Arthur, a couple of questions for you. One reason I thought the IR one would be good is that the radio ones seem to require plugging into the remote socket on the camera body. I have a fetish about not opening the little rubber covers in the field.

    My main (well, at present only) intended use is for landscapes, often in wet places. Small streams in dripping wet rainforest, that kind of thing. Up to now I've just used the timer release, I thought a little IR gadget would be easier. Should I risk $5.86 on the off-chance that it's useful?

  5. #5
    A royal pain in the bum! arthurking83's Avatar
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    Quote Originally Posted by Tannin View Post
    Cheers Lads.

    Arthur, a couple of questions for you. One reason I thought the IR one would be good is that the radio ones seem to require plugging into the remote socket on the camera body. I have a fetish about not opening the little rubber covers in the field.

    .... Should I risk $5.86 on the off-chance that it's useful?
    Aha! didn't know this about the Canon remote port. Totally understand.
    But on the other hand, the Nikon 10 pin port is also behind a rubber cover, so has to be 'exposed' to the elements when in use .. and my main use for it is for my bluetooth dongle to connect the GPS.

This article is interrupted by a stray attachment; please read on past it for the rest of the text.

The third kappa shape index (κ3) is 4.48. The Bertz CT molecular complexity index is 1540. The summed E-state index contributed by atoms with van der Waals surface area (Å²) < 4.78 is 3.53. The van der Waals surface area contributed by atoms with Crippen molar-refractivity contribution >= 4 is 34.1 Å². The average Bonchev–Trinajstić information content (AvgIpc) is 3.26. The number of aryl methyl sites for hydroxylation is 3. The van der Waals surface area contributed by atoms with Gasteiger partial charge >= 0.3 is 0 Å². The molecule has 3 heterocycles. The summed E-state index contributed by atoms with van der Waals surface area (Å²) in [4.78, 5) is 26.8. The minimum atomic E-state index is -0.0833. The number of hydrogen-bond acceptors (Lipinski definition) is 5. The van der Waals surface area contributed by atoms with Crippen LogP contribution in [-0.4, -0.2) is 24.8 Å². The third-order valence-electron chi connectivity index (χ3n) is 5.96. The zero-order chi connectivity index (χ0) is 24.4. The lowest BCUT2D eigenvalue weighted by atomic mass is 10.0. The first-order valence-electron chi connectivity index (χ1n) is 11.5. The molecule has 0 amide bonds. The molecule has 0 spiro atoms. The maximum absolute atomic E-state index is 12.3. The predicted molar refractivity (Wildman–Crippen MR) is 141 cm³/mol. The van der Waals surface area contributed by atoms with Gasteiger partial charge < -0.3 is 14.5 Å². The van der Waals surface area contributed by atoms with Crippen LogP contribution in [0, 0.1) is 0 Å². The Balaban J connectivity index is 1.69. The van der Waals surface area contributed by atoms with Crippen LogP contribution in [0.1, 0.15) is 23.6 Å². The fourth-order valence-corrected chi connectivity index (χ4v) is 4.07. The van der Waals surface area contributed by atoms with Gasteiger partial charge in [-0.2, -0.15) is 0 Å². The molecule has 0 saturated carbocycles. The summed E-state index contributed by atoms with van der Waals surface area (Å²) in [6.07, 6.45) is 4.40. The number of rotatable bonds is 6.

D800E has been used from day one in this manner close to 100% of the time.
    D300 maybe 98% of it's life in that manner. Rain, hail(once) and shine ... 45°C in the dusty red centre type shine.

    Note that the D800E 10 pin port did fall in on itself a couple of years ago, but that was due to typical bad Nikon craftsmanship .. not the accessories used.

    But of that rubber seal is opened and reveals more than just the remote port, eg another sensitive electrical port of some type .. then I'd be weary of it too.
    if the rubber cover only reveals the remote port, I'd be inclined to not worry about it being exposed.

    IR remotes do work well in dark places .. just not very good for 'looking into a sunset' tho!
    Do your IR capable Canon bodies have an IR port on the rear as a minimum or both front and rear? Makes a difference too. Front facing only makes for a very annoying experience(ie. as in the D70 used to be).

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    Tony, I use these and they work like a charm! They come with the C3 cable that I suspect your 5D IV and 7D II would need. They are a tad more than what you were looking at above in regards of cost, but they offer you every option you could ever need.

    ---update---

    Forget my suggestion, I just read your post about your aversion to opening the rubber flap on the sides of your bodies.
    Last edited by Plays With Light; 16-08-2017 at 11:19pm.

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    Front only, Arthur. But that's probably OK for my intended usage.

    To my shame, I can't tell you which other ports are opened when you undo the rubber covers. Most semi-pro Canons have had two rubber covers, split vertically such that, in theory, you only have to open one or the other to reach what you are looking for. In practice, of course, you have to open both because you always open the wrong one first. Recent models have different covers and four or five connectors under there, lord only knows what for. The only one I ever use is the USB port for first-time setup of a new camera, and again every once in a long while to synchronise the clocks.